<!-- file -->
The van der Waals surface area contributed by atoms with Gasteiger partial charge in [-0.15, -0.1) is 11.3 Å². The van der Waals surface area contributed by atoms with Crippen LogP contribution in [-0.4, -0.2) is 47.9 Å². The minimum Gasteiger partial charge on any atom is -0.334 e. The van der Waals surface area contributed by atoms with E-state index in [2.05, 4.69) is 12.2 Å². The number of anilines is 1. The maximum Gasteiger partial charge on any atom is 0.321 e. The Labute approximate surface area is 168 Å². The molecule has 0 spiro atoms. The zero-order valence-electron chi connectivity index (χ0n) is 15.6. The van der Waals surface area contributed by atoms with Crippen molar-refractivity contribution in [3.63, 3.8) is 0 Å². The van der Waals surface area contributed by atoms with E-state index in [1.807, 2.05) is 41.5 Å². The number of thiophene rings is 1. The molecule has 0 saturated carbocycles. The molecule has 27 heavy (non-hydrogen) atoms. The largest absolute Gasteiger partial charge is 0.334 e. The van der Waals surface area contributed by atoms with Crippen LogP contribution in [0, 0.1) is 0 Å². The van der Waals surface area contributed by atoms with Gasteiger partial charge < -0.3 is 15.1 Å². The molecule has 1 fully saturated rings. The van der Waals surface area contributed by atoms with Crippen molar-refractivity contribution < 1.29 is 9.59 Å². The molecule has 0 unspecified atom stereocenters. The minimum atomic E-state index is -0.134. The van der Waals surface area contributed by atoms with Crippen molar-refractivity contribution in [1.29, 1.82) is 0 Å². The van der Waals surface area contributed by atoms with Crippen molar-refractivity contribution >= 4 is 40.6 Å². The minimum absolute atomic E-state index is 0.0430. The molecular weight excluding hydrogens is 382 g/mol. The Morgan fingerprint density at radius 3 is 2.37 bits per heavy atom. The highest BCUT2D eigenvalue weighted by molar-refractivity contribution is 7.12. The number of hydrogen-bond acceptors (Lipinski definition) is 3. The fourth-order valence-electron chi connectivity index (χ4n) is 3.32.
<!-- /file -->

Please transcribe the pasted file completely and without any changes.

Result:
The van der Waals surface area contributed by atoms with Gasteiger partial charge in [-0.15, -0.1) is 11.3 Å². The van der Waals surface area contributed by atoms with Crippen LogP contribution in [-0.4, -0.2) is 47.9 Å². The minimum Gasteiger partial charge on any atom is -0.334 e. The van der Waals surface area contributed by atoms with E-state index in [2.05, 4.69) is 12.2 Å². The number of anilines is 1. The maximum Gasteiger partial charge on any atom is 0.321 e. The Labute approximate surface area is 168 Å². The molecule has 0 spiro atoms. The zero-order valence-electron chi connectivity index (χ0n) is 15.6. The van der Waals surface area contributed by atoms with Crippen molar-refractivity contribution in [3.63, 3.8) is 0 Å². The van der Waals surface area contributed by atoms with E-state index in [1.807, 2.05) is 41.5 Å². The number of thiophene rings is 1. The molecule has 0 saturated carbocycles. The molecule has 27 heavy (non-hydrogen) atoms. The largest absolute Gasteiger partial charge is 0.334 e. The van der Waals surface area contributed by atoms with Crippen LogP contribution in [0, 0.1) is 0 Å². The van der Waals surface area contributed by atoms with Gasteiger partial charge < -0.3 is 15.1 Å². The molecule has 1 fully saturated rings. The van der Waals surface area contributed by atoms with Crippen molar-refractivity contribution < 1.29 is 9.59 Å². The molecule has 0 unspecified atom stereocenters. The minimum atomic E-state index is -0.134. The van der Waals surface area contributed by atoms with Crippen molar-refractivity contribution in [1.29, 1.82) is 0 Å². The van der Waals surface area contributed by atoms with Crippen molar-refractivity contribution >= 4 is 40.6 Å². The minimum absolute atomic E-state index is 0.0430. The molecular weight excluding hydrogens is 382 g/mol. The Morgan fingerprint density at radius 3 is 2.37 bits per heavy atom. The highest BCUT2D eigenvalue weighted by molar-refractivity contribution is 7.12. The number of hydrogen-bond acceptors (Lipinski definition) is 3. The fourth-order valence-electron chi connectivity index (χ4n) is 3.32.